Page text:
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Around 15% of strokes are haemorrhagic (due to bleeding in or around the brain). This guide explains the two different types of stroke caused by a bleed, intracerebral and subarachnoid haemorrhage, and how they are diagnosed and treated.
People with a type of irregular heartbeat called atrial fibrillation (AF) are five times more likely to have a stroke. This guide explains what AF is diagnosed, how it increases your risk of stroke and how it is treated.
Around 85% of strokes are due to a blocked blood vessel in the brain, known as an ischaemic stroke. This guide explains what an ischaemic stroke is, what can cause you to have one, and how it is usually diagnosed and treated.
Stroke survivor Ian tells us how joining a stroke group changed his outlook on life for the better, and shares his group's plans to Make May Purple. Explore our advice and ideas for accessible days out and our Helpline guidance on getting back to work after a stroke. Plus, find out how you can get involved in Step Out for Stroke.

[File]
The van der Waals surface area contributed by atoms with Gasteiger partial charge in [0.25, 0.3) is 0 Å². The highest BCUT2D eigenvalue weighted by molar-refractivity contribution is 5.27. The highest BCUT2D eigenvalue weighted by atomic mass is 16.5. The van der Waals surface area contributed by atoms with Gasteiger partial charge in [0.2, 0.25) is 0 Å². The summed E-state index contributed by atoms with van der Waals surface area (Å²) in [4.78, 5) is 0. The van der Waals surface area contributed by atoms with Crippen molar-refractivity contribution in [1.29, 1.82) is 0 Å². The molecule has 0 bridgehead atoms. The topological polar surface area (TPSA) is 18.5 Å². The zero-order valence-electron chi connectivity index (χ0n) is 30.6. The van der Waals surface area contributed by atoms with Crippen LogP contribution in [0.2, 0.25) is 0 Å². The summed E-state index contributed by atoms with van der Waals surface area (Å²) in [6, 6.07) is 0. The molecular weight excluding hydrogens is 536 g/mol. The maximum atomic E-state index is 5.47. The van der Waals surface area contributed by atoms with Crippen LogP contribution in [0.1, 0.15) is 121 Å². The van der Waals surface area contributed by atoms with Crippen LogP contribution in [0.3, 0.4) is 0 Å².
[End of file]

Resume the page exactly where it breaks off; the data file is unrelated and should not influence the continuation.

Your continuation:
Having a seizure after a stroke can be frightening. Some stroke survivors are diagnosed with epilepsy, which is the tendency to have repeated seizures. This guide provides information about epilepsy after stroke, types of seizure and how epilepsy is diagnosed and treated.
Our 'State of the Nation' document is a definitive, up-to-date and easy-to-understand set of statistics relating to stroke including incidence, mortality, prevalence, risk factors and stroke care.
Caring for a stroke survivor can be a challenge. Many carers feel exhausted and isolated, and the financial impact can come as a shock. This guide has information and advice for anyone caring for a stroke survivor at home, and explains some of the benefits you might be entitled to as a carer.